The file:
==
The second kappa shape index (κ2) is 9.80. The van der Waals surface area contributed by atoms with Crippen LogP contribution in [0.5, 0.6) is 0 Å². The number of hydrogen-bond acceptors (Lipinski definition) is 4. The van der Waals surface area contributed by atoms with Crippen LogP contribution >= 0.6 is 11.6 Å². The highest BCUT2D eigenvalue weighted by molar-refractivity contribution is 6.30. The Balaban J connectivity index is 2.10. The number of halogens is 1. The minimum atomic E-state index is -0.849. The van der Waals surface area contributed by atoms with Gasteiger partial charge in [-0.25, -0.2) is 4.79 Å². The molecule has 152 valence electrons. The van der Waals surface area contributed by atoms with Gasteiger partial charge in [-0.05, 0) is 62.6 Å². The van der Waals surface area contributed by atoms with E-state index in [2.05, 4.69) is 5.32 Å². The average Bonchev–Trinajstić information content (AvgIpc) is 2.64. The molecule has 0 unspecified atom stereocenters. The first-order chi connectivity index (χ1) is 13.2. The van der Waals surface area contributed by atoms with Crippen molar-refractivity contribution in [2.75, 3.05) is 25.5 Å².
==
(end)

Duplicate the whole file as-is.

The second kappa shape index (κ2) is 9.80. The van der Waals surface area contributed by atoms with Crippen LogP contribution in [0.5, 0.6) is 0 Å². The number of hydrogen-bond acceptors (Lipinski definition) is 4. The van der Waals surface area contributed by atoms with Crippen LogP contribution >= 0.6 is 11.6 Å². The highest BCUT2D eigenvalue weighted by molar-refractivity contribution is 6.30. The Balaban J connectivity index is 2.10. The number of halogens is 1. The minimum atomic E-state index is -0.849. The van der Waals surface area contributed by atoms with Gasteiger partial charge in [-0.25, -0.2) is 4.79 Å². The molecule has 152 valence electrons. The van der Waals surface area contributed by atoms with Gasteiger partial charge in [-0.05, 0) is 62.6 Å². The van der Waals surface area contributed by atoms with E-state index in [2.05, 4.69) is 5.32 Å². The average Bonchev–Trinajstić information content (AvgIpc) is 2.64. The molecule has 0 unspecified atom stereocenters. The first-order chi connectivity index (χ1) is 13.2. The van der Waals surface area contributed by atoms with Crippen molar-refractivity contribution in [2.75, 3.05) is 25.5 Å².